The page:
1) Decide whether to hire an agent. In exchange for a commission on your earnings (usually 15%), an agent can critique your work, submit it to certain publishers who wouldn’t consider it otherwise, and negotiate your contract. It’s very difficult, however, to find a good agent who’ll work with you if you haven’t been published yet, and there are plenty of bad agents and scammers in the game (see Warnings below). If you decide to get an agent, however, check:
2) Thoroughly review The Children’s Writers and Illustrators Market, which lists children’s book publishers, what types of books they publish, and what they’re looking for.
Find children’s books that are similar to yours in content and audience and make note of the companies that published those books.
3) Get each publisher’s writer’s guidelines. Send a self-addressed stamped envelope asking for their writer’s guidelines, which will tell you whether they’re accepting unsolicited manuscripts and if they are, how they want you to send it to them.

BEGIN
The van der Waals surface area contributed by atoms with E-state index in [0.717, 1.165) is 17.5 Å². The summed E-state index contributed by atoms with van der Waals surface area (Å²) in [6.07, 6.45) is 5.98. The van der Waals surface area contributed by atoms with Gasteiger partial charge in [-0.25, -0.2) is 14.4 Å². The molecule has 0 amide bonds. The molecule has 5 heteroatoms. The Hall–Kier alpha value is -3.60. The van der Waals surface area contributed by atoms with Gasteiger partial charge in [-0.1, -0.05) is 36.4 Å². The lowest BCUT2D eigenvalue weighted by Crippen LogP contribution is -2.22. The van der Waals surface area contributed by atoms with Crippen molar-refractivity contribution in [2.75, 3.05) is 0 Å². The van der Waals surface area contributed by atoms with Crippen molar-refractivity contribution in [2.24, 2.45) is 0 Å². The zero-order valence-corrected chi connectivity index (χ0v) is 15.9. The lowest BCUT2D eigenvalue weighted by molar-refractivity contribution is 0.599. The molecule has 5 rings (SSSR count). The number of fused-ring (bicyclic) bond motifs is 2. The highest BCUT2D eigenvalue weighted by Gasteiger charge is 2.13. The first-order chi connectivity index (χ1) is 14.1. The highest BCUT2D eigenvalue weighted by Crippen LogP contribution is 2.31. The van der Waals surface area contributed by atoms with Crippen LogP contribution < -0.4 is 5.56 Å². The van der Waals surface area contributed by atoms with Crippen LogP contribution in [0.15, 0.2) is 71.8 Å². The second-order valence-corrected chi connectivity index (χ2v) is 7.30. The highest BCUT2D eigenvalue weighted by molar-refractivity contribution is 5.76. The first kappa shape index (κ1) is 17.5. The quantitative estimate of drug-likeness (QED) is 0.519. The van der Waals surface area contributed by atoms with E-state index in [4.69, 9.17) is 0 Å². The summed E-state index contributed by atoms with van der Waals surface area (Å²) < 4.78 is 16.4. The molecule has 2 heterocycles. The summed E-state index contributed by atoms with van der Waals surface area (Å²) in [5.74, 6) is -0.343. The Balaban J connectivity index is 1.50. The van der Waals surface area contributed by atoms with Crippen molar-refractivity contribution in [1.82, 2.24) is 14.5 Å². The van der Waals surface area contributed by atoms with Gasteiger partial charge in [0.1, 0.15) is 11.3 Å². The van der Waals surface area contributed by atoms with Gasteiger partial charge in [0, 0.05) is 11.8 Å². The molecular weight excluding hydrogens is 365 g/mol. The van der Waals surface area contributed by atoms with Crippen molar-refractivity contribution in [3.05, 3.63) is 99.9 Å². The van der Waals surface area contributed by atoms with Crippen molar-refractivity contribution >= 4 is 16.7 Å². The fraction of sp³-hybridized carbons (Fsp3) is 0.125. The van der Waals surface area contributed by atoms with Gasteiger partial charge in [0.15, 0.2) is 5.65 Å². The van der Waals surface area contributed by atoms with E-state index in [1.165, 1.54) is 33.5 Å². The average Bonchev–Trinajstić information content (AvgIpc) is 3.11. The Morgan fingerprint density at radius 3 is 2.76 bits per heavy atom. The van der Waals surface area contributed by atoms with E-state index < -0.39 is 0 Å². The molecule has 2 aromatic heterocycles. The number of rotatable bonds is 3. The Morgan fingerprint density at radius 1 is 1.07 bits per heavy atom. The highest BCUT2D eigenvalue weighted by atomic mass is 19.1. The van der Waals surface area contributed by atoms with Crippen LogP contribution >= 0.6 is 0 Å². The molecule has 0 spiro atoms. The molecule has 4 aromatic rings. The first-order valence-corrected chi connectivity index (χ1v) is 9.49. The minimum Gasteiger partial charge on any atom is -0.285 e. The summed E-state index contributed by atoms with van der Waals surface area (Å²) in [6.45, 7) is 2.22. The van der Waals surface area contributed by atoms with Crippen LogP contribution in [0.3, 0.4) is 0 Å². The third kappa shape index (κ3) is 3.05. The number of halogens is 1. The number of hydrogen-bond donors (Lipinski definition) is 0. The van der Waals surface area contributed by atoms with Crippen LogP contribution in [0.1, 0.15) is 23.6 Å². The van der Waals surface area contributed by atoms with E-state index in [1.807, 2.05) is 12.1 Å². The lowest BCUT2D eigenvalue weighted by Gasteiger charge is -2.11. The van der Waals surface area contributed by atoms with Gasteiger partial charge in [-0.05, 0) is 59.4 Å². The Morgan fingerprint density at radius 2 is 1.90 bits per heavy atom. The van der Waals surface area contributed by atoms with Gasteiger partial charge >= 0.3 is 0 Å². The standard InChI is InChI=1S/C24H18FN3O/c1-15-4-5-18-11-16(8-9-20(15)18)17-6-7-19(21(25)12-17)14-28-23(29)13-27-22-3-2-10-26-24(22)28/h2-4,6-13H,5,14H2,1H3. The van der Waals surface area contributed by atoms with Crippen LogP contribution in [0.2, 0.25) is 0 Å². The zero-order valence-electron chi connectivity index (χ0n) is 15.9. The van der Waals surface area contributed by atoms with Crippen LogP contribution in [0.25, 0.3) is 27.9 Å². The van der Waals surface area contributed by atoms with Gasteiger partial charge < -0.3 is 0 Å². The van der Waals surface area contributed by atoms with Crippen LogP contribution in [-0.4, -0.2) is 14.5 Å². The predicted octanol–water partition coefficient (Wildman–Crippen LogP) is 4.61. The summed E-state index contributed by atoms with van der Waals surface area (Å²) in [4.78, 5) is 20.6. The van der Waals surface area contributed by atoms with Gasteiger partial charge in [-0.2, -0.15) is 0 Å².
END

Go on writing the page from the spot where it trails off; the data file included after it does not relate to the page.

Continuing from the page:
4) Submit your manuscript according to each publisher’s guidelines. Follow the formatting requirements exactly as described.
Unless you are a professional illustrator, do not send illustrations. Publishers choose their own.
Be sure to include a self-addressed stamped envelope and a cover letter (or a query letter, if that’s what they specified).
5) If you get rejected, be persistent. Write more manuscripts and send them out. Repeat, repeat, repeat. If you get offered a contract, consider contacting an agent just to help you negotiate the contract (on an hourly basis). You can also join the Authors Guild or PEN and ask for help from their lawyers, or ask a published friend.
Please check out my first children’s book, RhinoWrangler